Mizzou’s Clarkson is proving to be even better than advertised
ST. LOUIS — They own the ninth-best rebounding difference in the nation. Their shooting percentage is second best in the SEC. They gave UCLA its first loss by holding the high-scoring Bruins to their lowest output of the season.
But as efficiently as the Missouri Tigers are clicking across the board, the No. 1 reason they are 9-0 and have cracked the Top 25 has been the play of No. 5: junior transfer Jordan Clarkson.
The 21-year-old from San Antonio is proving to be even better than advertised, and he came to Columbia with quite a billing. Clarkson led Tulsa with a 16.6-point scoring average before he transferred after his sophomore year and turned heads in Missouri’s practices last season with regular battles against Phil Pressey.
Coach Frank Haith won’t go so far to admit that even he has been surprised by Clarkson’s strong start, but let’s just say the veteran coach has been duly impressed.
“Has he exceeded my expectations?” Haith asked, repeating a question from the media at his weekly presser Wednesday. “I knew he was pretty good, but he’s done some really good things, there’s no denying it. He’s a very talented kid.”
Haith, after all, sought Clarkson after he left Tulsa and watched him practice against the Tigers last season. In his share of those sessions, Haith says Clarkson was the best player on the floor. Still, you know what they say about practice. Haith wasn’t sure how Clarkson would adjust to competition that, on most nights, is a cut above what he faced in Conference USA.
Well, 21 points, four rebounds and six assists against UCLA and 25/6/4 against West Virginia are pretty clear indicators that Clarkson has stepped up nicely. He already has the Missouri media relations department scurrying for the school record book.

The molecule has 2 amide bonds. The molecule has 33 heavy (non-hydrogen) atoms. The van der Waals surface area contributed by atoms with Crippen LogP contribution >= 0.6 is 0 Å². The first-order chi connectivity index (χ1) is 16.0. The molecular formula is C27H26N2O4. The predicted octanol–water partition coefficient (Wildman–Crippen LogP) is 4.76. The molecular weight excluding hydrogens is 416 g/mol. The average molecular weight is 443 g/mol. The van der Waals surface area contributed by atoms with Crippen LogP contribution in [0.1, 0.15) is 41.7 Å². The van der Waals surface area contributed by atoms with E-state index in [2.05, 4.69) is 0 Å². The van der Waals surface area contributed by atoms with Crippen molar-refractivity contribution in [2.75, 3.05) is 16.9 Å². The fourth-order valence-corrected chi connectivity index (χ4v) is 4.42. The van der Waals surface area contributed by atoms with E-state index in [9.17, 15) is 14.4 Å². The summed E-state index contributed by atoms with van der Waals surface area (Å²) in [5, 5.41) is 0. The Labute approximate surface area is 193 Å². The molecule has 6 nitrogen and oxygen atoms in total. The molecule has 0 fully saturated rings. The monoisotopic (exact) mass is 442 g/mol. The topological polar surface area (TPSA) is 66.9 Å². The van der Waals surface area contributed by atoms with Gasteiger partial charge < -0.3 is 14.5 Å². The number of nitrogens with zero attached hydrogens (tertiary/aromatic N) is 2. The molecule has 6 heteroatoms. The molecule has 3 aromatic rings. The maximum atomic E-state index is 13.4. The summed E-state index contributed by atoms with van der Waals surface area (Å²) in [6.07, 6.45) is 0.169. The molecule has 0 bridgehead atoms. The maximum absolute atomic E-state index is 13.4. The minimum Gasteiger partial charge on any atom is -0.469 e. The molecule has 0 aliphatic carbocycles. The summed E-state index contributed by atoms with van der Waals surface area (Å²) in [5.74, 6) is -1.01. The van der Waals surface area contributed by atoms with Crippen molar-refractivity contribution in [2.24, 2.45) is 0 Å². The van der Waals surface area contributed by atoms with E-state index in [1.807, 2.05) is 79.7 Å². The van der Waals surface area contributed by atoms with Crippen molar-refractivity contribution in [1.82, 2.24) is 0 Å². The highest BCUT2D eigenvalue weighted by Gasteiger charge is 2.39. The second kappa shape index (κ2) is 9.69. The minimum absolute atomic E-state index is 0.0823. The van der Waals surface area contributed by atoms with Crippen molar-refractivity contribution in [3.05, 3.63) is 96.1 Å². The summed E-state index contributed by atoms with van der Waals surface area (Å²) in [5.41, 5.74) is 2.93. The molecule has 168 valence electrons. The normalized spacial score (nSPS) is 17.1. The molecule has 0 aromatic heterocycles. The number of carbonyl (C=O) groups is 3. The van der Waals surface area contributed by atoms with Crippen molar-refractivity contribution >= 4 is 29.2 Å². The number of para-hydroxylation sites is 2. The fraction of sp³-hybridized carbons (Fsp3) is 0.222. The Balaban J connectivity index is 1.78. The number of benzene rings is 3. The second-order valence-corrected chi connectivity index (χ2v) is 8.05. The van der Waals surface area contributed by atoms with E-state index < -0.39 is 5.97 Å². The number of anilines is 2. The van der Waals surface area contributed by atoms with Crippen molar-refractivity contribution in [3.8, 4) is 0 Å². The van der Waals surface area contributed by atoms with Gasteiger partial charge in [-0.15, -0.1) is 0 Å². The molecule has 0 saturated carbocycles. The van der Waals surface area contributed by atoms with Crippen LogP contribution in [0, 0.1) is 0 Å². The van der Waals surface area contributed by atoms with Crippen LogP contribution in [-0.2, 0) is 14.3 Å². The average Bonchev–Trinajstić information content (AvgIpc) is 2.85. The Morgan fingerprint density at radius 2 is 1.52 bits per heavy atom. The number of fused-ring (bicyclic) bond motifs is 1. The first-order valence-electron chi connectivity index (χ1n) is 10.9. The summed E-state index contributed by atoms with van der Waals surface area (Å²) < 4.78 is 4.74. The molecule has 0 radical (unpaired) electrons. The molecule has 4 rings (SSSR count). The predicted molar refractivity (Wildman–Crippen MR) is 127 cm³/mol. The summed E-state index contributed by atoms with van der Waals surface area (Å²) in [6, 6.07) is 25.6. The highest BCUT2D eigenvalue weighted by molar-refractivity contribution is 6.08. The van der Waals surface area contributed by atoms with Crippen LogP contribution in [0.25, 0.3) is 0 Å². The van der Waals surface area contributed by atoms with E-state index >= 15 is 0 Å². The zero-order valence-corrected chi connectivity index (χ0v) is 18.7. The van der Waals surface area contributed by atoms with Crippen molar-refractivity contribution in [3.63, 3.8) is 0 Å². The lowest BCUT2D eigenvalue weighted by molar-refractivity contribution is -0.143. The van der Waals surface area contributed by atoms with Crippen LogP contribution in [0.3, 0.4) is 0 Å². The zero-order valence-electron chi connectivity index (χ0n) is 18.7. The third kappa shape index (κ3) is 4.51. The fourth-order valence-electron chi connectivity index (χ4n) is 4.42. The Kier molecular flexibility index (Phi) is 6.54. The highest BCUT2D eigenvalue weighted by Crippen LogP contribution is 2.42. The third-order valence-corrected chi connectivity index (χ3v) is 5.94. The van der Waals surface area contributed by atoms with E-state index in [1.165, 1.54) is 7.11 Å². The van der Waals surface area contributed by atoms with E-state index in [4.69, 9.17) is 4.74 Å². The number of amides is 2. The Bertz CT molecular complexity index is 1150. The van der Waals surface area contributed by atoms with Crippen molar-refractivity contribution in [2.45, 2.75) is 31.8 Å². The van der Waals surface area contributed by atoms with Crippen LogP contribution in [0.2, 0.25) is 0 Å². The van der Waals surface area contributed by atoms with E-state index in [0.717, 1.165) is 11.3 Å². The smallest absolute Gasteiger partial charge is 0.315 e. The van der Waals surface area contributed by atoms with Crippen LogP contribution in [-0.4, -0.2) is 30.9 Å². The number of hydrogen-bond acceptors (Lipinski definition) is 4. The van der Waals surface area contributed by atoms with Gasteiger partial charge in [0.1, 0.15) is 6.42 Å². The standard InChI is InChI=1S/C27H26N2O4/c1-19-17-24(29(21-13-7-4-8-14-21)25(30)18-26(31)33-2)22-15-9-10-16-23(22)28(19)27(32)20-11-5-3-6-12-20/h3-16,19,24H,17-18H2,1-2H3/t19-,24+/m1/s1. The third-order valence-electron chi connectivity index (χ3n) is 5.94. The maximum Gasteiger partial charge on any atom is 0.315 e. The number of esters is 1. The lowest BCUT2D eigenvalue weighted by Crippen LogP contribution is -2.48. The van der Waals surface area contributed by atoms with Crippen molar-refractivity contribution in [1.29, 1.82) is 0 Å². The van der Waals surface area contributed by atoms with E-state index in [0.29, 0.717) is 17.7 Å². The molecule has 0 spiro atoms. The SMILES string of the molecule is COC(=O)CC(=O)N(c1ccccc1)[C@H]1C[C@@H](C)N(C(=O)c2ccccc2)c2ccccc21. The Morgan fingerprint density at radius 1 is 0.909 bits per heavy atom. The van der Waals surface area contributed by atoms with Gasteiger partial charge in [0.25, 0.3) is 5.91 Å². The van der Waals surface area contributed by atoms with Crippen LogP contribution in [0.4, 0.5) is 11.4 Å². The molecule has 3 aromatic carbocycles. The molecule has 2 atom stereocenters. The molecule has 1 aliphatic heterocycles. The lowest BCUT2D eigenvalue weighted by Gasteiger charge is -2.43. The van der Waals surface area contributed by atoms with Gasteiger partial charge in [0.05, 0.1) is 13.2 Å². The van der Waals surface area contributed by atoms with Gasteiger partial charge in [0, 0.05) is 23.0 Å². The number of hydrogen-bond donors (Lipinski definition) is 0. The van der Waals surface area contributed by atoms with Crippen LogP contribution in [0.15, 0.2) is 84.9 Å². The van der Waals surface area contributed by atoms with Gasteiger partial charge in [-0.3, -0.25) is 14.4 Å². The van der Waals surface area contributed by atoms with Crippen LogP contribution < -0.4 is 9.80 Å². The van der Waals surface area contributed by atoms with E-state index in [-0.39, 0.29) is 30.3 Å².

For example, a 20-point game against Western Michigan on Sunday night at Mizzou Arena and Clarkson will become the first player with six consecutive such outputs since Anthony Peeler in 1991-92. Seven years have passed since any Tiger turned in five straight 20-point outings, that being Thomas Gardner. Keep it up and Clarkson could become the first Tiger to average 20 since Kareem Rush in 2000-01.
Clarkson leads the SEC in scoring with 20.2 per game and, while he has put up more shots than anyone in the conference, he also ranks top 10 in field-goal percentage at 51.5. Those numbers figure to rise if he can lift his 27.6 percentage on 3-pointers to his career average of 33.8. With such production, who cares if he isn’t a pass-first point guard like Pressey.
After going for 17 in the first half against UCLA, Clarkson certainly made an impression on coach Steve Alford. The Bruins turned their focus to stopping Clarkson after halftime only to watch the other members of the big three, Earnest Ross and Jabari Brown, take over as the Tigers turned an eight-point deficit into a 17-point victory.
“Clarkson is very, very special,” Alford said. “He’s getting a lot of interest, and he should. He’s a very talented point guard.”
At 6-5, 193, Clarkson hardly is a banger but he has shown the strength to score in the paint. Even against zone defenses, he has found a way to slash to the basket. West Virginia coach Bob Huggins, after watching Clarkson make 9 of 17 shots in a one-sided victory, attributed the effectiveness to more than talent.
“Guys like him really benefit from the way they’re calling the game now,” said Huggins, referencing the emphasis this season on calling hand-checking. “He’s got good length and he’s very good with the ball.”
He’s been pretty good defending the ball, too, as have the rest of the Tigers. Haith ranks defense as the main reason his team has exceeded expectations in the early going, particularly its effort on closing out on 3-point shooters. West Virginia and UCLA both came to Mizzou Arena shooting better than 40 percent on 3s but were held to a combined 23.1 percent (9 for 39).
“We’re ahead of where we were this time last year defensively,” Haith said. “We can change defenses, we have good length, we’re rebounding and we’ve taken away the 3-point line. Those numbers are to our liking.”
So, too, has been the play of No. 5.
You can follow Stan McNeal on Twitter at @stanmcneal or email him at email@example.com.